Articles

Don’t Call This a War on Drugs

In Academic, Foreign Policy, Immigration, Latin America, Mexico, Politics, U.S. Government on June 22, 2010 by nllsachair

From the Huffington Post:

What War is Mexico Fighting?

While Mexican President Felipe Calderon has received endless plaudits for his strong stance against drug cartels, the United States has been blamed for doing too little to curb the violence, even though it is the biggest market for drugs. As the violence enters its fourth year, many fault American drug users for providing the cash incentive for cartels, and the American gun market for providing the cartels’ firepower. The consensus is that the United States must reform its drug laws and tighten its gun laws for the violence to subside. In fact, Calderon himself recently took the U.S. to task, blaming America for his country’s woes. But Calderon’s much-vaunted crackdown has been terribly misunderstood by both sides…

The real culprit here isn’t America’s addiction to drugs, but rather Mexico’s addiction to criminal impunity. We don’t all need to read Roberto Bolaño novels to discover that in Mexico rapes go unsolved, murders remain a mystery, bribery runs rampant, and yes, drugs move freely. So while it is pretty easy to scapegoat the United States, the main problem is not America’s insatiable thirst for drugs (though that hasn’t helped), but rather Mexico’s ineffective criminal justice system. Indeed, President Calderon’s real motive for cracking down on the drug cartels was to finally put an end to the lawlessness that reigns supreme throughout Mexico.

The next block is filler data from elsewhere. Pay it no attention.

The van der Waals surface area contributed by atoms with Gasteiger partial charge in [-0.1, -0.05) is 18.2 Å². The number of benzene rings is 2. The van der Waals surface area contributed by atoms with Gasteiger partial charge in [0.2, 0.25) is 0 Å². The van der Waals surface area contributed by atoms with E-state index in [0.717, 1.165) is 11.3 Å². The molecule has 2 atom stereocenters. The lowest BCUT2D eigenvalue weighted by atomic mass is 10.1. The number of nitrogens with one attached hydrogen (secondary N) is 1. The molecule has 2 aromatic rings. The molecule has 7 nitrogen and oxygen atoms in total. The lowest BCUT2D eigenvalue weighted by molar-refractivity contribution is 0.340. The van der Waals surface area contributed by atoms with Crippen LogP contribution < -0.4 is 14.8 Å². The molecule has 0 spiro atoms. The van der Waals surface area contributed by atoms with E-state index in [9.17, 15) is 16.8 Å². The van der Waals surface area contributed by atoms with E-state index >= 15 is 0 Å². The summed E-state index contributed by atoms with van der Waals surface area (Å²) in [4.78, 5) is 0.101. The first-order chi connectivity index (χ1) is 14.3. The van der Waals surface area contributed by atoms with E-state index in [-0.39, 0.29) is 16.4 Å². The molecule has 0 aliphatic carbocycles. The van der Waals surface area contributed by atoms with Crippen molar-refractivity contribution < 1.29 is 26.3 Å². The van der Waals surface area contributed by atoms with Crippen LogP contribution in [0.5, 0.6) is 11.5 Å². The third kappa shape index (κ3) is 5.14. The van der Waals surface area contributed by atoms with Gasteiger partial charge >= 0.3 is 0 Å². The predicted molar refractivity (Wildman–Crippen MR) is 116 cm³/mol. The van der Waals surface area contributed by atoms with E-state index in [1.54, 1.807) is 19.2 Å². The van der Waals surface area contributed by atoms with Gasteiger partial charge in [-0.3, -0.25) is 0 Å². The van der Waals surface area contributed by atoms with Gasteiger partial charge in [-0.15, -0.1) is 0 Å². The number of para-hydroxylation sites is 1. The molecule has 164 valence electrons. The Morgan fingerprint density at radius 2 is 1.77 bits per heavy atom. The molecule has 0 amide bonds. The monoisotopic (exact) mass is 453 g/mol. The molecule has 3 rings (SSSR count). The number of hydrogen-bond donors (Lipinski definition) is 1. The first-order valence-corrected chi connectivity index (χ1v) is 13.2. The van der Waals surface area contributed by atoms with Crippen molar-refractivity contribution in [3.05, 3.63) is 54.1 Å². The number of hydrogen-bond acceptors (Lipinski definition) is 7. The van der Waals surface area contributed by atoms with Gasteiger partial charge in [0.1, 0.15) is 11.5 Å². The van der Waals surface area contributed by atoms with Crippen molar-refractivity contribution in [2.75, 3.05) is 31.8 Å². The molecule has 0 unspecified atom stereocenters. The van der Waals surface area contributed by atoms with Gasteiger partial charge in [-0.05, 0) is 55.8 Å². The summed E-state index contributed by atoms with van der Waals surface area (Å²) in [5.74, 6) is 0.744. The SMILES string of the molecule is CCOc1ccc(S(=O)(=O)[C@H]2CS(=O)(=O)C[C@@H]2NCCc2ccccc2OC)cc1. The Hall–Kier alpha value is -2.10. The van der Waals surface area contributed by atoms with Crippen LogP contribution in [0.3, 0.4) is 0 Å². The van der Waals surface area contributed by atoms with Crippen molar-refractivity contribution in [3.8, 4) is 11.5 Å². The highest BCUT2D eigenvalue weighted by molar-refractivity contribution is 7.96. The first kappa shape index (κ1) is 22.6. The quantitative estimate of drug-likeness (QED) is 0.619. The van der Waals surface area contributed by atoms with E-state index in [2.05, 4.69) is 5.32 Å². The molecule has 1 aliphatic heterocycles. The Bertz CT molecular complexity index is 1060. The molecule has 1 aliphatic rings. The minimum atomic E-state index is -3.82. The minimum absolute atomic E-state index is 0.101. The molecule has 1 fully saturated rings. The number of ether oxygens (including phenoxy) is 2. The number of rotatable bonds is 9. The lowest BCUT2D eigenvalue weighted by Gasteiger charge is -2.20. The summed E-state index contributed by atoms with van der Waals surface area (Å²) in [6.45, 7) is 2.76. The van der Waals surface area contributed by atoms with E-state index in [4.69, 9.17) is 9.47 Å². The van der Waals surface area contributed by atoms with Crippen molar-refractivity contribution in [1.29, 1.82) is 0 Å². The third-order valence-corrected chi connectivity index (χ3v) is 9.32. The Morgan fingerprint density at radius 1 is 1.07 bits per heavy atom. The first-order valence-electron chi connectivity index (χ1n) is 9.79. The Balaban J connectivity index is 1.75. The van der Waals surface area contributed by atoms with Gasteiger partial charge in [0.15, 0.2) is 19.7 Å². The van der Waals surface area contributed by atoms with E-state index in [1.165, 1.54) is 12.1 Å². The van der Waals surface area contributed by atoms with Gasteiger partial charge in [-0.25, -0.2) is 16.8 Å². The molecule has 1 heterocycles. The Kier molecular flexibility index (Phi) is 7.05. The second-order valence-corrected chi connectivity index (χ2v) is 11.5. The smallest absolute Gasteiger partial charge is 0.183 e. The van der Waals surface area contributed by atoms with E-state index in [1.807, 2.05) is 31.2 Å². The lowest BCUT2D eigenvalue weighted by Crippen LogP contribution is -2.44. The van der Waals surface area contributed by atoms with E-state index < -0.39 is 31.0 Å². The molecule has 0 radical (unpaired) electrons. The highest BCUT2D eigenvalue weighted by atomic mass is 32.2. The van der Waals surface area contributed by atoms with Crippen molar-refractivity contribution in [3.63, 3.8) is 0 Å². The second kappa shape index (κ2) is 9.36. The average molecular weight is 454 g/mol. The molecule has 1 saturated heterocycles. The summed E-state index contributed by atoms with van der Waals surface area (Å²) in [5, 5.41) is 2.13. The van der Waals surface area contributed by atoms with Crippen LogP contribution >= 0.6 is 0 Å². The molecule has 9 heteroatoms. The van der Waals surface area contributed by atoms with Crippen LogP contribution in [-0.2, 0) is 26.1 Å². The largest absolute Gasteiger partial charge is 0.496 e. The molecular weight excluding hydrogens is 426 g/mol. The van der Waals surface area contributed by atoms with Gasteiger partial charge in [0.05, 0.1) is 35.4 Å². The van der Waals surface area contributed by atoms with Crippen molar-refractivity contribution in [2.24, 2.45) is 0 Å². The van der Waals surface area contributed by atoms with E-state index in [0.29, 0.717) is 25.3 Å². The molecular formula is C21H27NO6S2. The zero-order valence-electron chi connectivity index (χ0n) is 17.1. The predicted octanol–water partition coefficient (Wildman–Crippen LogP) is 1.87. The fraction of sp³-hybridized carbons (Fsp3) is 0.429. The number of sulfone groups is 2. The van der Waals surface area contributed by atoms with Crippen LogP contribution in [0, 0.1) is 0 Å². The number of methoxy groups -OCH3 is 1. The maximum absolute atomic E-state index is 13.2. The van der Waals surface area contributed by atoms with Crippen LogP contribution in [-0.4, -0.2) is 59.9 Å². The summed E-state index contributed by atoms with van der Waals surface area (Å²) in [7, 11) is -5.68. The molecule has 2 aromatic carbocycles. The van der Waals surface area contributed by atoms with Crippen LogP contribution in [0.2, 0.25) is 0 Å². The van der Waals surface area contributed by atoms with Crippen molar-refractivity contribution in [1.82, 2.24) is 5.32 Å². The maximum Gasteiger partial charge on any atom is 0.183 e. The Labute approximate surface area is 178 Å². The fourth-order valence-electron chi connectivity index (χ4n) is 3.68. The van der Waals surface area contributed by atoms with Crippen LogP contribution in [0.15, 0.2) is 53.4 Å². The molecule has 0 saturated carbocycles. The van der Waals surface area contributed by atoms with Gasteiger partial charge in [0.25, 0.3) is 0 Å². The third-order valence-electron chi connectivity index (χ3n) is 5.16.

The conflict that Calderon is waging isn’t so much a “war on drugs,” as much as it is Mexico’s first War on Impunity.

Read the rest of the article here.

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